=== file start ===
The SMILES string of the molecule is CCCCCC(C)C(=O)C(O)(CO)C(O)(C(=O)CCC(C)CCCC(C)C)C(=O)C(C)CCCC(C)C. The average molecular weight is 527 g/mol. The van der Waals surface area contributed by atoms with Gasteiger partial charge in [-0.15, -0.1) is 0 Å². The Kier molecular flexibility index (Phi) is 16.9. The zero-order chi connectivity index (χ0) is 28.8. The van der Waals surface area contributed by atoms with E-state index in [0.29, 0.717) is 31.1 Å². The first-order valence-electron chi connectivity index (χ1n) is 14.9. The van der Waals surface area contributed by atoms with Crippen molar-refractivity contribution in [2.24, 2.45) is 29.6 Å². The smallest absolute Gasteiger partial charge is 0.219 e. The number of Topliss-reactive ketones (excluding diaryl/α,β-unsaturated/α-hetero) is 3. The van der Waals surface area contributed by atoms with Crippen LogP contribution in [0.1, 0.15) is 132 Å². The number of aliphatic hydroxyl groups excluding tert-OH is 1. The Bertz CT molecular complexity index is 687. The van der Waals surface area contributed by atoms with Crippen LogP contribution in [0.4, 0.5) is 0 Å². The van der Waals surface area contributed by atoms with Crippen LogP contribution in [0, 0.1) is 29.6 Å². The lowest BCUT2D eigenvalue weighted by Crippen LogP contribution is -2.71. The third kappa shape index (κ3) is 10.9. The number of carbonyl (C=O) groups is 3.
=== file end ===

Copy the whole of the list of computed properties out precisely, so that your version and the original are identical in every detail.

The SMILES string of the molecule is CCCCCC(C)C(=O)C(O)(CO)C(O)(C(=O)CCC(C)CCCC(C)C)C(=O)C(C)CCCC(C)C. The average molecular weight is 527 g/mol. The van der Waals surface area contributed by atoms with Gasteiger partial charge in [-0.15, -0.1) is 0 Å². The Kier molecular flexibility index (Phi) is 16.9. The zero-order chi connectivity index (χ0) is 28.8. The van der Waals surface area contributed by atoms with E-state index in [0.29, 0.717) is 31.1 Å². The first-order valence-electron chi connectivity index (χ1n) is 14.9. The van der Waals surface area contributed by atoms with Crippen molar-refractivity contribution in [2.24, 2.45) is 29.6 Å². The smallest absolute Gasteiger partial charge is 0.219 e. The number of Topliss-reactive ketones (excluding diaryl/α,β-unsaturated/α-hetero) is 3. The van der Waals surface area contributed by atoms with Crippen LogP contribution in [0.1, 0.15) is 132 Å². The number of aliphatic hydroxyl groups excluding tert-OH is 1. The Bertz CT molecular complexity index is 687. The van der Waals surface area contributed by atoms with Crippen LogP contribution in [0.4, 0.5) is 0 Å². The van der Waals surface area contributed by atoms with Crippen LogP contribution in [0, 0.1) is 29.6 Å². The lowest BCUT2D eigenvalue weighted by Crippen LogP contribution is -2.71. The third kappa shape index (κ3) is 10.9. The number of carbonyl (C=O) groups is 3.